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  • What bit to use for barrel horse lunging off barrels

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  • 4 Post By SorrelHorse

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    10-16-2011, 12:26 PM
Question Help

I got my horse about 5 months now and I have never had a stronger bond than I have with her. She is and amazing horse with a bit of an attitude. The people who had he before me let get get away with a lot! She is the fastest horse I have ever ridden. I really want to get her into barrel racing. She is 17 though and hasnt had any training for it. You think she can do it or should I not get my hopes up?
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    10-16-2011, 01:12 PM
It's awesome that you have such a great relationship with her! Bummer that her former owners let her get away with a lot, though. Just keep in mind two things:

1) Every interaction is a training session, and you should always "win". I'm not saying to abuse her or anything of course, but don't take no for an answer and make it more difficult to resist than to follow. If you present yourself as the leader, your horse will respect you and bond with you through herd dynamics. Ground work is a good way to reinforce this. If she has a lot of bad habits, it can be overwhelming trying to fix all of them at once but a respectful, trusting horse will be much easier to retrain than one who's stubborn and thinks they're boss!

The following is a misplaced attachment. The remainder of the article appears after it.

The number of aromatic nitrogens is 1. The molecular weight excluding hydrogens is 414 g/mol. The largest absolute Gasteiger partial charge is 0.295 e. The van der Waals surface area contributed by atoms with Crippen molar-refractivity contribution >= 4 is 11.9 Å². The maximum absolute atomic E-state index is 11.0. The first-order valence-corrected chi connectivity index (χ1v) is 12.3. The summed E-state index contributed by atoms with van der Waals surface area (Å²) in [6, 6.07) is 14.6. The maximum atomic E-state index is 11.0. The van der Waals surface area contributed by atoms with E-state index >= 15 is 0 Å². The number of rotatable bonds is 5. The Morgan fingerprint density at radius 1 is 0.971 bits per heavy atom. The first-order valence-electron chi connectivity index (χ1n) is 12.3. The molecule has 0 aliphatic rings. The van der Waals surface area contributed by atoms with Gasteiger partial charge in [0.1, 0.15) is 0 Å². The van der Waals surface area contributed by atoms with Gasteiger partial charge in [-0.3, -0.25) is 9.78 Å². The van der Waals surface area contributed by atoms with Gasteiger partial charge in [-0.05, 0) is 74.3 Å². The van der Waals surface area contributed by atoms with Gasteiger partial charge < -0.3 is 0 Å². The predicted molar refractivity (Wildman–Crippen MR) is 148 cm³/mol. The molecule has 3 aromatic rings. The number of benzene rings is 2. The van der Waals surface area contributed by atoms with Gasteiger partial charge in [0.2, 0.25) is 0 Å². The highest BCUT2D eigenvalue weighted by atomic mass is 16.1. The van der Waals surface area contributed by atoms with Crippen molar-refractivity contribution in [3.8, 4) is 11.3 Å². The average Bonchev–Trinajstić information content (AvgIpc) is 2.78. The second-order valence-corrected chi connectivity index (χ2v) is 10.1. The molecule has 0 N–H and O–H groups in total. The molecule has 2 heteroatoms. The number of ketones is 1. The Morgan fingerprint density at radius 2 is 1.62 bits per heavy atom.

2) Age matters little when it comes to the amount of work a horse can handle. It really depends on the individual, but I know of plenty of horses into their twenties who can run barrels just fine!

Just curious, what kinds of bad habits does she have?
    10-16-2011, 01:37 PM
Green Broke
Ditto to 2bigreds.

When a horse gets into their senior years like yours, it makes it even more important that they are on a consistent exercise program with proper nutritional supplementation for good health. So she needs to be in shape physically, before you try to start doing barrel work. Talk to your vet to see if adding any joint supplements or other nutritional supplements is necessary for your aged horse.